But here is Dr. Morgan part 3. If you haven't read parts 1 and 2, go up and find the page labeled "Dr. Morgan." Since this is a "new" story, I really hope you'll tell me what you think of it.
“Dr. Morgan, the x-rays are ready whenever you want them.”
Justin glanced up from a chart. “Thanks, Stacy. I’ll be right there.”
For a moment, Dr. Justin Morgan continued to study the chart in his hand then, with a slight frown, he set it back down, glanced at his watch and left the office. Striding down the narrow hallway he soon reached another room where a young intern was adjusting an x-ray on a screen.
“Well, Philips, what does it look like?”
The young man turned. “Not bad, Dr. Morgan,” he replied. “A slight fracture right here.” He pointed to the screen before him.
For some time only the low murmur of their voices could be heard as together the young intern and the nearly as young doctor studied the pictures. At last, Justin turned away remarking, “I’ll be back later when Dr. Stern comes. I think you’re right about the bone having only a slight break, but I don’t like the look of the leg.”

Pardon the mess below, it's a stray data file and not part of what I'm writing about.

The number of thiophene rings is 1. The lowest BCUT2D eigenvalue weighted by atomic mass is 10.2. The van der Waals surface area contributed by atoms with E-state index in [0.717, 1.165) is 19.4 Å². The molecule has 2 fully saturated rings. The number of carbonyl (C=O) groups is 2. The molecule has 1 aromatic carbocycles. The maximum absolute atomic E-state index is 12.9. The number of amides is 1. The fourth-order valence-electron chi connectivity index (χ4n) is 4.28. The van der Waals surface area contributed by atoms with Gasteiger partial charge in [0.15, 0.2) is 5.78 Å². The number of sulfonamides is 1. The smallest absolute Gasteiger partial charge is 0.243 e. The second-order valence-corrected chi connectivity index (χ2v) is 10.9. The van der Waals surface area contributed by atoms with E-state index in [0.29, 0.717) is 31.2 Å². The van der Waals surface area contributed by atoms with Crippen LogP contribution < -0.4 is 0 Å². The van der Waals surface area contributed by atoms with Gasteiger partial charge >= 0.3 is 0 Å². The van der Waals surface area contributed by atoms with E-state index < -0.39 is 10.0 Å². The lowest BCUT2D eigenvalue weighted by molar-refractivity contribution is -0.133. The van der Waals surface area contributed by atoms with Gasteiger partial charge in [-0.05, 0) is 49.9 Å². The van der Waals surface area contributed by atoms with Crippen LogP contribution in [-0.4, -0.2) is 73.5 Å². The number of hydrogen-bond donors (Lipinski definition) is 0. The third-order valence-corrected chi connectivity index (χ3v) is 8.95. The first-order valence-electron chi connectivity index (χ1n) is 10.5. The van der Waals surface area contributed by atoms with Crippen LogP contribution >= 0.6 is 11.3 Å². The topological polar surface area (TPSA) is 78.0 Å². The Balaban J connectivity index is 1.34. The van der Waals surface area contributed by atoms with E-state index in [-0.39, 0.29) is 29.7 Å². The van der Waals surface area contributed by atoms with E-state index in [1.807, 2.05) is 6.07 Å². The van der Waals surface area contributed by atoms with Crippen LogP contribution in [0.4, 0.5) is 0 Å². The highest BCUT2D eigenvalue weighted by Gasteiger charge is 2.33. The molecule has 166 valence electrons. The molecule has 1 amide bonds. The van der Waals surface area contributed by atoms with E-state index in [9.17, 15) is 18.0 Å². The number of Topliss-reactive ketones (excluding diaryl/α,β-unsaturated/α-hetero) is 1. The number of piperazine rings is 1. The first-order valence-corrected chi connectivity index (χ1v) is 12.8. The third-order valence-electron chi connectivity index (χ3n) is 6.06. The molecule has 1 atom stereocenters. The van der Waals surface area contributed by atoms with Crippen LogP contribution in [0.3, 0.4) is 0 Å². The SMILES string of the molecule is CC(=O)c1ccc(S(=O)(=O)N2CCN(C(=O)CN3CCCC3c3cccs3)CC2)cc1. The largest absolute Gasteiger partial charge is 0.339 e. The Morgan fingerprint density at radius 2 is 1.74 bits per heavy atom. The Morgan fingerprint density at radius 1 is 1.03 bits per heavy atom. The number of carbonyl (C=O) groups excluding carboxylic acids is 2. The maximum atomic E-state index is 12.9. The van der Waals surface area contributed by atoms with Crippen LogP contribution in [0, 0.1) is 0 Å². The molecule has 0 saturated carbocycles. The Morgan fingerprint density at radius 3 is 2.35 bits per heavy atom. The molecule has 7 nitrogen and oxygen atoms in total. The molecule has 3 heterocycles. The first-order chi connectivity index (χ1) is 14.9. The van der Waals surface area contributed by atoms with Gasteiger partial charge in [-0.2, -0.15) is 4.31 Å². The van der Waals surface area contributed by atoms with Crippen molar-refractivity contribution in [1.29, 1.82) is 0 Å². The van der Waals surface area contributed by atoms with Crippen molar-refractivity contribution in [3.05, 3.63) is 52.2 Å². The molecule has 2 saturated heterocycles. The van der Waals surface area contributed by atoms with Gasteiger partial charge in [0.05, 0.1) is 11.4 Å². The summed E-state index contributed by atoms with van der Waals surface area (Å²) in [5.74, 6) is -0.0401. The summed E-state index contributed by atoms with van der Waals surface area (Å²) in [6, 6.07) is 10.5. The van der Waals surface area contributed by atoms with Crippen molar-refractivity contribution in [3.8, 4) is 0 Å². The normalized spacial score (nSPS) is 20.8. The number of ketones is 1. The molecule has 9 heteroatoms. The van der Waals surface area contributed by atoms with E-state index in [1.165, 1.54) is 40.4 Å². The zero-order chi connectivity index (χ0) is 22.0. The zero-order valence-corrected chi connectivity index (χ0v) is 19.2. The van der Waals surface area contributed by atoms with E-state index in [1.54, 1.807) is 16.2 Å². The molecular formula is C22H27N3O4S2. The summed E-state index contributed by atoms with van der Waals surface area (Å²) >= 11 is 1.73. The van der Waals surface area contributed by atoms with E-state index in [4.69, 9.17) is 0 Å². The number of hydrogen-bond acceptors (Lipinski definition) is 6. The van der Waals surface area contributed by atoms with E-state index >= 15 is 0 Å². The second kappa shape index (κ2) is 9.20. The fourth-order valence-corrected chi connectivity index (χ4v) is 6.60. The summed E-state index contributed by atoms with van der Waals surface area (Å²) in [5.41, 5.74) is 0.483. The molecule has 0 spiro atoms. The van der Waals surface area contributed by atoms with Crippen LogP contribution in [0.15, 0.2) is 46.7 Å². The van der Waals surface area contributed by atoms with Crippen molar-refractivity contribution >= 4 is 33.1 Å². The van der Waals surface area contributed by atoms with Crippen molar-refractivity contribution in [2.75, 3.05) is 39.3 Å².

Dr. Morgan started back down the hall stifling a yawn. He would go check on the babies and Amy and then perhaps he could catch a few winks of sleep. Dr. Stern would get here when he could, but it was a good two or three hour drive from Jackson to this small mountain town.
Justin took the stairs two at a time from the old hotel lobby to the second floor. Though the hotel had been changed into a hospital, the former lobby with all its guilt and trim had been kept much the same. It had always been a dream of Justin Morgan to start a hospital in his home town, and for this he had worked hard, gathering to his side as staff and hospital personnel, other doctors, interns and nurses. When no property could be had cheap enough to build a hospital, Mr. Morgan had suggested to his son the renovation of the old hotel which had been vacated only a few years before for a newer one closer to the highway. This had met with approval and the work began. When Dr. Stern, a successful doctor in the prime of life, heard of this new venture, he volunteered his services as consulting physician for anything Dr. Morgan and his staff couldn’t handle. This offer greatly boosted Justin’s idea from dream into reality.
Now, nearly six months from the start of the project, the hospital was complete and even had its first three patients.
As Dr. Morgan approached room 207, he could hear laughing. Wondering, he opened the door to find little Danny flirting with two nurses.
“What is going on here?”
The nurses turned, “He won’t sleep, Doctor,” one of them offered.
“After a good nap earlier and a good meal, he seems ready to go,” the second nurse put in. “Neither of us can get the little tyke to stop playing.”